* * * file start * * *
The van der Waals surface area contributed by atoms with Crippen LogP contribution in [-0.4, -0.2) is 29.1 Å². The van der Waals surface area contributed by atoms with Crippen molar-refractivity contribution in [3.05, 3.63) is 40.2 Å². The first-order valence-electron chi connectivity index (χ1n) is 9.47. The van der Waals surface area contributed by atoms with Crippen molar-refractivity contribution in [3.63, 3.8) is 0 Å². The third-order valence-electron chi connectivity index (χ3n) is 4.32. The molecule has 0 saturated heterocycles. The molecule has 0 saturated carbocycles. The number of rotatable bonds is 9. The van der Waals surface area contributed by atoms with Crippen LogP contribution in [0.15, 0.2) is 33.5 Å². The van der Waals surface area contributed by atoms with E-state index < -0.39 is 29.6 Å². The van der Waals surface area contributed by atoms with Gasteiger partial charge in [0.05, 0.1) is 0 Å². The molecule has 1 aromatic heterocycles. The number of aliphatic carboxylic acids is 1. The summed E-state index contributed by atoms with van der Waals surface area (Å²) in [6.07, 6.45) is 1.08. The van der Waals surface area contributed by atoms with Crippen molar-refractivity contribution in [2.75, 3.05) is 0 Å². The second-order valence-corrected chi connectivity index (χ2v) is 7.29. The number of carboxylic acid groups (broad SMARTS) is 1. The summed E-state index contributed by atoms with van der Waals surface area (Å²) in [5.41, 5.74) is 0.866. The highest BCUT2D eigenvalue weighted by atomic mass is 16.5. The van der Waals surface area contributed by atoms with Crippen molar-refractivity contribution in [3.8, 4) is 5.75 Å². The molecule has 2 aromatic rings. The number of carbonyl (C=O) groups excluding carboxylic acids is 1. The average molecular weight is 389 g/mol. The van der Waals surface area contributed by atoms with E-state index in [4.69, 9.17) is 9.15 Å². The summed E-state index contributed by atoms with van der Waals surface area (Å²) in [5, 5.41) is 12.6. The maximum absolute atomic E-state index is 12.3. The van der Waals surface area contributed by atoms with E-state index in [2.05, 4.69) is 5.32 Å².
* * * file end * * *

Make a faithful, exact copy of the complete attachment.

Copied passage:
The van der Waals surface area contributed by atoms with Crippen LogP contribution in [-0.4, -0.2) is 29.1 Å². The van der Waals surface area contributed by atoms with Crippen molar-refractivity contribution in [3.05, 3.63) is 40.2 Å². The first-order valence-electron chi connectivity index (χ1n) is 9.47. The van der Waals surface area contributed by atoms with Crippen molar-refractivity contribution in [3.63, 3.8) is 0 Å². The third-order valence-electron chi connectivity index (χ3n) is 4.32. The molecule has 0 saturated heterocycles. The molecule has 0 saturated carbocycles. The number of rotatable bonds is 9. The van der Waals surface area contributed by atoms with Crippen LogP contribution in [0.15, 0.2) is 33.5 Å². The van der Waals surface area contributed by atoms with E-state index < -0.39 is 29.6 Å². The van der Waals surface area contributed by atoms with Gasteiger partial charge in [0.05, 0.1) is 0 Å². The molecule has 1 aromatic heterocycles. The number of aliphatic carboxylic acids is 1. The summed E-state index contributed by atoms with van der Waals surface area (Å²) in [6.07, 6.45) is 1.08. The van der Waals surface area contributed by atoms with Crippen molar-refractivity contribution in [2.75, 3.05) is 0 Å². The second-order valence-corrected chi connectivity index (χ2v) is 7.29. The number of carboxylic acid groups (broad SMARTS) is 1. The summed E-state index contributed by atoms with van der Waals surface area (Å²) in [5.41, 5.74) is 0.866. The highest BCUT2D eigenvalue weighted by atomic mass is 16.5. The van der Waals surface area contributed by atoms with Crippen molar-refractivity contribution in [3.8, 4) is 5.75 Å². The molecule has 2 aromatic rings. The number of carbonyl (C=O) groups excluding carboxylic acids is 1. The average molecular weight is 389 g/mol. The van der Waals surface area contributed by atoms with E-state index in [4.69, 9.17) is 9.15 Å². The summed E-state index contributed by atoms with van der Waals surface area (Å²) in [5, 5.41) is 12.6. The maximum absolute atomic E-state index is 12.3. The van der Waals surface area contributed by atoms with E-state index in [2.05, 4.69) is 5.32 Å².